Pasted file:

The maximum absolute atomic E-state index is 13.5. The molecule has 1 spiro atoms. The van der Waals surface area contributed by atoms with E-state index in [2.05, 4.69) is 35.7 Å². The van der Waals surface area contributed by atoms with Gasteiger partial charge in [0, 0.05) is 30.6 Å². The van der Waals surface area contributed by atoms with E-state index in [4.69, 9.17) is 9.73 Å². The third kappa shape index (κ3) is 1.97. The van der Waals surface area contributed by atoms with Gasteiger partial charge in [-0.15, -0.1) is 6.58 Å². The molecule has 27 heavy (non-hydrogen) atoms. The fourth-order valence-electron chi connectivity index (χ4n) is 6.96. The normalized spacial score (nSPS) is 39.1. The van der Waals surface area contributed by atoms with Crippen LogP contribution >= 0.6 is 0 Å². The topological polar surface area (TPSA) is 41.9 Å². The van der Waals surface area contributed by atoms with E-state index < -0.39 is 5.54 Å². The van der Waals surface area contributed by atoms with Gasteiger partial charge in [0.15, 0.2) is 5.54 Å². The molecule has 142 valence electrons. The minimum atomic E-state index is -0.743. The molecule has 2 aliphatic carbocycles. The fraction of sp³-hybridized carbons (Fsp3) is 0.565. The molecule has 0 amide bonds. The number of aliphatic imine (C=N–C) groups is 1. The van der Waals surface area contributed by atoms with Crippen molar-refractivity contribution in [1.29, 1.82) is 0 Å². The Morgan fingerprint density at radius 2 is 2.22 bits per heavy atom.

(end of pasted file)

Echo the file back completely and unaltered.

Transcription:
The maximum absolute atomic E-state index is 13.5. The molecule has 1 spiro atoms. The van der Waals surface area contributed by atoms with E-state index in [2.05, 4.69) is 35.7 Å². The van der Waals surface area contributed by atoms with Gasteiger partial charge in [0, 0.05) is 30.6 Å². The van der Waals surface area contributed by atoms with E-state index in [4.69, 9.17) is 9.73 Å². The third kappa shape index (κ3) is 1.97. The van der Waals surface area contributed by atoms with Gasteiger partial charge in [-0.15, -0.1) is 6.58 Å². The molecule has 27 heavy (non-hydrogen) atoms. The fourth-order valence-electron chi connectivity index (χ4n) is 6.96. The normalized spacial score (nSPS) is 39.1. The van der Waals surface area contributed by atoms with Crippen LogP contribution >= 0.6 is 0 Å². The topological polar surface area (TPSA) is 41.9 Å². The van der Waals surface area contributed by atoms with E-state index < -0.39 is 5.54 Å². The van der Waals surface area contributed by atoms with Gasteiger partial charge in [0.15, 0.2) is 5.54 Å². The molecule has 142 valence electrons. The minimum atomic E-state index is -0.743. The molecule has 2 aliphatic carbocycles. The fraction of sp³-hybridized carbons (Fsp3) is 0.565. The molecule has 0 amide bonds. The number of aliphatic imine (C=N–C) groups is 1. The van der Waals surface area contributed by atoms with Crippen molar-refractivity contribution in [1.29, 1.82) is 0 Å². The Morgan fingerprint density at radius 2 is 2.22 bits per heavy atom.